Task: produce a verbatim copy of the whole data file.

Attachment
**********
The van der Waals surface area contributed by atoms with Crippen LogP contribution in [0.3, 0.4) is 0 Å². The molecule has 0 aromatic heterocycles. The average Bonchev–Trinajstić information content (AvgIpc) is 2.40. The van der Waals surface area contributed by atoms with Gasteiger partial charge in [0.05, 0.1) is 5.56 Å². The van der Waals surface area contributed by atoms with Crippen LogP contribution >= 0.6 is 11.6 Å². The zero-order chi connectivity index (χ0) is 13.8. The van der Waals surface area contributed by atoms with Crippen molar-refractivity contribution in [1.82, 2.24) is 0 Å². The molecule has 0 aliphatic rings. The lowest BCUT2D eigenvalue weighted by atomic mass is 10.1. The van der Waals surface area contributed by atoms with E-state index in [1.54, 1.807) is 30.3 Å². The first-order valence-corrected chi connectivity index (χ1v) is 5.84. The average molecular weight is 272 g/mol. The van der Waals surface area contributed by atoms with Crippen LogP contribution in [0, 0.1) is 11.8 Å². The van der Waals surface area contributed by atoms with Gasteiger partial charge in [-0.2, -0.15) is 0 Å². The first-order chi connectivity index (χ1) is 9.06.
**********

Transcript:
The van der Waals surface area contributed by atoms with Crippen LogP contribution in [0.3, 0.4) is 0 Å². The molecule has 0 aromatic heterocycles. The average Bonchev–Trinajstić information content (AvgIpc) is 2.40. The van der Waals surface area contributed by atoms with Gasteiger partial charge in [0.05, 0.1) is 5.56 Å². The van der Waals surface area contributed by atoms with Crippen LogP contribution >= 0.6 is 11.6 Å². The zero-order chi connectivity index (χ0) is 13.8. The van der Waals surface area contributed by atoms with Crippen molar-refractivity contribution in [1.82, 2.24) is 0 Å². The molecule has 0 aliphatic rings. The lowest BCUT2D eigenvalue weighted by atomic mass is 10.1. The van der Waals surface area contributed by atoms with E-state index in [1.54, 1.807) is 30.3 Å². The first-order valence-corrected chi connectivity index (χ1v) is 5.84. The average molecular weight is 272 g/mol. The van der Waals surface area contributed by atoms with Crippen LogP contribution in [0, 0.1) is 11.8 Å². The van der Waals surface area contributed by atoms with Gasteiger partial charge in [-0.2, -0.15) is 0 Å². The first-order chi connectivity index (χ1) is 9.06.